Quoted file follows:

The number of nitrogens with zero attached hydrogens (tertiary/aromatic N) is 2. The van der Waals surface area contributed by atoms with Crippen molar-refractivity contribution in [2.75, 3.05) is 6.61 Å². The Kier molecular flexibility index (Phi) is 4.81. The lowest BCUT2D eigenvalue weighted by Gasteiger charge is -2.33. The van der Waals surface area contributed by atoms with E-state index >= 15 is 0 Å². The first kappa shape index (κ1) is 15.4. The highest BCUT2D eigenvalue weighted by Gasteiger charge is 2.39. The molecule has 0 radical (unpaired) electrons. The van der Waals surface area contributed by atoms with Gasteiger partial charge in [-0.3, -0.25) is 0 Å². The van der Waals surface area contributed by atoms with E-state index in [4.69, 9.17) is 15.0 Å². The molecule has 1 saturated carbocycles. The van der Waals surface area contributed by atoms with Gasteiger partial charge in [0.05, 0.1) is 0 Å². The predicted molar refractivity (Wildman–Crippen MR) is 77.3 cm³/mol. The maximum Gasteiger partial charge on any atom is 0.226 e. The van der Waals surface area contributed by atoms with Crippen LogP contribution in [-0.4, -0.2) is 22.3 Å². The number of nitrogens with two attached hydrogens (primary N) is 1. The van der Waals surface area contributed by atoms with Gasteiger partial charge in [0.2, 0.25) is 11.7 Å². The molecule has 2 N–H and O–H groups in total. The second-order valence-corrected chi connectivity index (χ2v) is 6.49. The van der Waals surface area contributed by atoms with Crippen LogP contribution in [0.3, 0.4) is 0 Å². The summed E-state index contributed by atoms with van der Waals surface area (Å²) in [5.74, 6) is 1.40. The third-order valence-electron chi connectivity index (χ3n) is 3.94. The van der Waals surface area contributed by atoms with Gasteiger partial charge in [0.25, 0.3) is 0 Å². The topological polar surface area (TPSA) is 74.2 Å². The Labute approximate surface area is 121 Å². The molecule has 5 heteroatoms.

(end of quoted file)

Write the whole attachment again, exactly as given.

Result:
The number of nitrogens with zero attached hydrogens (tertiary/aromatic N) is 2. The van der Waals surface area contributed by atoms with Crippen molar-refractivity contribution in [2.75, 3.05) is 6.61 Å². The Kier molecular flexibility index (Phi) is 4.81. The lowest BCUT2D eigenvalue weighted by Gasteiger charge is -2.33. The van der Waals surface area contributed by atoms with E-state index >= 15 is 0 Å². The first kappa shape index (κ1) is 15.4. The highest BCUT2D eigenvalue weighted by Gasteiger charge is 2.39. The molecule has 0 radical (unpaired) electrons. The van der Waals surface area contributed by atoms with Gasteiger partial charge in [-0.3, -0.25) is 0 Å². The van der Waals surface area contributed by atoms with E-state index in [4.69, 9.17) is 15.0 Å². The molecule has 1 saturated carbocycles. The van der Waals surface area contributed by atoms with Gasteiger partial charge in [0.05, 0.1) is 0 Å². The predicted molar refractivity (Wildman–Crippen MR) is 77.3 cm³/mol. The maximum Gasteiger partial charge on any atom is 0.226 e. The van der Waals surface area contributed by atoms with Crippen LogP contribution in [-0.4, -0.2) is 22.3 Å². The number of nitrogens with two attached hydrogens (primary N) is 1. The van der Waals surface area contributed by atoms with Gasteiger partial charge in [0.2, 0.25) is 11.7 Å². The molecule has 2 N–H and O–H groups in total. The second-order valence-corrected chi connectivity index (χ2v) is 6.49. The van der Waals surface area contributed by atoms with Crippen LogP contribution in [0.3, 0.4) is 0 Å². The summed E-state index contributed by atoms with van der Waals surface area (Å²) in [5.74, 6) is 1.40. The third-order valence-electron chi connectivity index (χ3n) is 3.94. The van der Waals surface area contributed by atoms with Gasteiger partial charge in [0.25, 0.3) is 0 Å². The topological polar surface area (TPSA) is 74.2 Å². The Labute approximate surface area is 121 Å². The molecule has 5 heteroatoms.